The three state legislators representing District 2 held a Sept. 7 town hall meeting in Park Rapids.
Sen. Paul Utke (R-Park Rapids), Rep. Steve Green (R-Fosston) and Rep. Matt Grossell (R-Clearbrook) participated in the event, offering local citizens a chance to discuss a variety of state issues with them.
Utke said he was impressed by the turnout, which filled the church to overflowing.
Green said, “There were around 200 people there and the feedback we received is very helpful.
One thing that really stood out is the high level of concern people have regarding vaccine mandates. Most of that message came from people who work at nursing homes or hospitals, but also state employees.”
Issues at stake include personal freedom and medical freedom, Utke said, adding that if the federal government enacts a mandate through rule-making, he expects healthcare facilities that do not have all their employees vaccinated to lose their Medicare and Medicaid funding.
“That’s gonna cripple our rural nursing homes, because the employees aren’t gonna do it,” he said. “It’s gone way overboard. We have freedoms in this country. We have laws that are supposed to protect people from a lot of this, and it’s being kind of overrun at this point. So, I think that’s why people are energized and upset and paying attention, all at once.”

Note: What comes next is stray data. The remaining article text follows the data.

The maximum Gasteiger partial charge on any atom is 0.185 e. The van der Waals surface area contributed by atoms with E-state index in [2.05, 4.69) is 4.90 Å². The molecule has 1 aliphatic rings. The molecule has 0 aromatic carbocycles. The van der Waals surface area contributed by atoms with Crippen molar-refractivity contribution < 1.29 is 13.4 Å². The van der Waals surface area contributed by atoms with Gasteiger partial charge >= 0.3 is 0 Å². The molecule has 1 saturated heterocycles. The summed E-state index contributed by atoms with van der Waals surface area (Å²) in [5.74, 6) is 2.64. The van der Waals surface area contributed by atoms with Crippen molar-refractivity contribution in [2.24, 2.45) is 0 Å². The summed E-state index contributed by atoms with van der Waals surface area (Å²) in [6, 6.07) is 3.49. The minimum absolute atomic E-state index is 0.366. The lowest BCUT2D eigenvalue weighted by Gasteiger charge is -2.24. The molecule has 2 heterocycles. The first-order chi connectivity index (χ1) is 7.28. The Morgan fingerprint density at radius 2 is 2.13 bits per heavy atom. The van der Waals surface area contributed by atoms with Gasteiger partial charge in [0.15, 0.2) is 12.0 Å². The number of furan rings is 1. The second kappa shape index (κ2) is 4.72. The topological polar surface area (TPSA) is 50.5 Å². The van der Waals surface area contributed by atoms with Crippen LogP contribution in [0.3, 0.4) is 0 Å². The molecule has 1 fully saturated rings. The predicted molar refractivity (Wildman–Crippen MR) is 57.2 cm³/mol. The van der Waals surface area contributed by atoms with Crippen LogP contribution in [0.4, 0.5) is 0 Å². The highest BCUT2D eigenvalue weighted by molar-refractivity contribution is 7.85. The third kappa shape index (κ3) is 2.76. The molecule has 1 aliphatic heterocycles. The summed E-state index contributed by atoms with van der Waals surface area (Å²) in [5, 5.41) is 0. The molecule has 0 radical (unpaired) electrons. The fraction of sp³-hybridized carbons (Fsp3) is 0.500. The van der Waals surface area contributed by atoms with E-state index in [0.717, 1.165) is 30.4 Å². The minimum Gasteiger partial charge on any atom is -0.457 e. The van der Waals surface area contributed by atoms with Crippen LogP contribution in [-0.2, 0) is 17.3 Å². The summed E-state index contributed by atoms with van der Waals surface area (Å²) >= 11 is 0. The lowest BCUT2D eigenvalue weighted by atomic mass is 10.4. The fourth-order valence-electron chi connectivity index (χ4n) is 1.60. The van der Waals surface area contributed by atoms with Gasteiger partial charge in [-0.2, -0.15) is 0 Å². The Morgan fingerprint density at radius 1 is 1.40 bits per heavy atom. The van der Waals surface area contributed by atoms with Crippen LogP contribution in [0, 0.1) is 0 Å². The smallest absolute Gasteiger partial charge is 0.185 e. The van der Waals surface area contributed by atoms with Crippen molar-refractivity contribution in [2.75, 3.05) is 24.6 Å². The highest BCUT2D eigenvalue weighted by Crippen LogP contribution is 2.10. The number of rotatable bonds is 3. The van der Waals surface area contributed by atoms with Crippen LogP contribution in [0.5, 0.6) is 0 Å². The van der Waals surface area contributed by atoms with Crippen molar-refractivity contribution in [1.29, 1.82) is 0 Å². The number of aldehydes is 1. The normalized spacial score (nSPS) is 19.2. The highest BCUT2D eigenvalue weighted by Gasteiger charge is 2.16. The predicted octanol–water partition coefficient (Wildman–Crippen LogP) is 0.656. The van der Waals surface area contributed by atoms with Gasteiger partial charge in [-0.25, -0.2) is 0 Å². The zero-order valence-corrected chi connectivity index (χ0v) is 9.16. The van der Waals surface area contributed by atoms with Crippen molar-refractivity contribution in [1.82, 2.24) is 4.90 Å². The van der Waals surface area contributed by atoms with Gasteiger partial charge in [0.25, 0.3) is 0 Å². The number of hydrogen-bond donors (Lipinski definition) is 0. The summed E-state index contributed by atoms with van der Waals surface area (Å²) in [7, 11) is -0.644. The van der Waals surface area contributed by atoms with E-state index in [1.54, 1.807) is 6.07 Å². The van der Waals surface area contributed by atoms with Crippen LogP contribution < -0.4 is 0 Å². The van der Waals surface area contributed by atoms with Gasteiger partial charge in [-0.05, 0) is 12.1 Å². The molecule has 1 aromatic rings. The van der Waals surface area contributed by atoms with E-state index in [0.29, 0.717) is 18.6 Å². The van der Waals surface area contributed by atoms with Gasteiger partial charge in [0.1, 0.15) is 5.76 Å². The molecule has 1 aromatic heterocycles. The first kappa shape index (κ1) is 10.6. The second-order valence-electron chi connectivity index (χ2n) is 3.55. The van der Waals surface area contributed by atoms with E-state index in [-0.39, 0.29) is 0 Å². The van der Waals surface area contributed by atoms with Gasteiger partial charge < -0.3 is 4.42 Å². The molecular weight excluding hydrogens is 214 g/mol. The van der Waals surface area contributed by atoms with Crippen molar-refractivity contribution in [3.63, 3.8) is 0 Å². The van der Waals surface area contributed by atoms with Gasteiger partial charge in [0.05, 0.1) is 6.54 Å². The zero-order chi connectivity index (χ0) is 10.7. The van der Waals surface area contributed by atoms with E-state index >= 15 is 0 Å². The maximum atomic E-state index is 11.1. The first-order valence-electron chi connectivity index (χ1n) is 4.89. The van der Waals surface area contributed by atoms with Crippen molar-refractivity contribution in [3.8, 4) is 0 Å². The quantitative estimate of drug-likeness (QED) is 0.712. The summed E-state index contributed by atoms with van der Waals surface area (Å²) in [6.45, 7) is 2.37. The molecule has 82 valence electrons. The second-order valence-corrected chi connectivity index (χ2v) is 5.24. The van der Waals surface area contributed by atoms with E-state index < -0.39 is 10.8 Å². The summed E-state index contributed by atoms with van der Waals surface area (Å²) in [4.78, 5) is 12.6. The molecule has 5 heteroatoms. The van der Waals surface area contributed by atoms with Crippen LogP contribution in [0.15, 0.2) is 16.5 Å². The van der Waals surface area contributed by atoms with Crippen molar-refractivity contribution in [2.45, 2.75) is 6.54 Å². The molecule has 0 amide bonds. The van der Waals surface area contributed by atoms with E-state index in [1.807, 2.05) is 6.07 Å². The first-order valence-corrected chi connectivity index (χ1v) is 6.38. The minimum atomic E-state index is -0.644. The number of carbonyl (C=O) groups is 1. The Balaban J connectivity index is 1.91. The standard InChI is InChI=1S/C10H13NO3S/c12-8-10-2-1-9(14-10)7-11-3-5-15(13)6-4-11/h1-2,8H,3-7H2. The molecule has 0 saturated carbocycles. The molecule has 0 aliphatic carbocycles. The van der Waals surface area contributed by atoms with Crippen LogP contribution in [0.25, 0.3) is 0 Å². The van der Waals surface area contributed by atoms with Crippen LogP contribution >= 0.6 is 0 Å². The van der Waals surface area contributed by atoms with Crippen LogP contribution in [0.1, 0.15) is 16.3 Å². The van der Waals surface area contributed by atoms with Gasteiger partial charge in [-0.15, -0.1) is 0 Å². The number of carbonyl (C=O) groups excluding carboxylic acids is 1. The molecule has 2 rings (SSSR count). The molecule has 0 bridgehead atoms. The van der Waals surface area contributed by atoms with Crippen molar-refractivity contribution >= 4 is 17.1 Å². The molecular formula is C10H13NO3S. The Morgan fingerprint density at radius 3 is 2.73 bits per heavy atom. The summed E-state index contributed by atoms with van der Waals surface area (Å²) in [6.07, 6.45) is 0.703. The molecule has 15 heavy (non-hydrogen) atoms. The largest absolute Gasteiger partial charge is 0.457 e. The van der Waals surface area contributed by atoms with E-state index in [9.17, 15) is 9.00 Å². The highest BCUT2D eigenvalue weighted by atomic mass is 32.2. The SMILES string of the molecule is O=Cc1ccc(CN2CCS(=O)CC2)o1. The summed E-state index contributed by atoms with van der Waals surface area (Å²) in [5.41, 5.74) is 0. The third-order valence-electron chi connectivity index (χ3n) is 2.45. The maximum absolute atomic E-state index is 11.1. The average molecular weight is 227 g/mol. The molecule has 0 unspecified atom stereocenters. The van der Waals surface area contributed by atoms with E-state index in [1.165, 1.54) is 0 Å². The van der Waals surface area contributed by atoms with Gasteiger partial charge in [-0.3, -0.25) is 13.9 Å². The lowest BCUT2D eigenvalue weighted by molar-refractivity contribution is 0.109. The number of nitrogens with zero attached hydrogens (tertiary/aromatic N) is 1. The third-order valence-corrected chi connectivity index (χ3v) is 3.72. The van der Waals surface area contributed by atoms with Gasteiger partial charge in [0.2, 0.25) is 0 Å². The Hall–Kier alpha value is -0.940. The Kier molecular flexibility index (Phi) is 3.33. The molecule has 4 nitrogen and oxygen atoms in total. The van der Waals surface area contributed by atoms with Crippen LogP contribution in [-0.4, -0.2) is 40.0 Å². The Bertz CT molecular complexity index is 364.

Utke added, “The next month or two are gonna be real interesting as push comes to shove to see who caves. I hope the people stand strong, because that’s the only they’re gonna have their rights and their freedoms.”
Other topics discussed included car emission standards, redistricting in Minnesota, military veterans benefits, private property rights, the state’s tax structure, expensive medications on the approved drug list, in-person voting and voter IDs in townships and health insurance.
“We also heard a good deal of concern about everything from school standards to Critical Race Theory, emergency powers, election integrity and Afghanistan,” said Green. “In fact, the discussion flowed so well, the meeting lasted more than three hours.”
Citizens were urged to get involved in their communities through the county board, school board, city councils, township boards and statewide committees.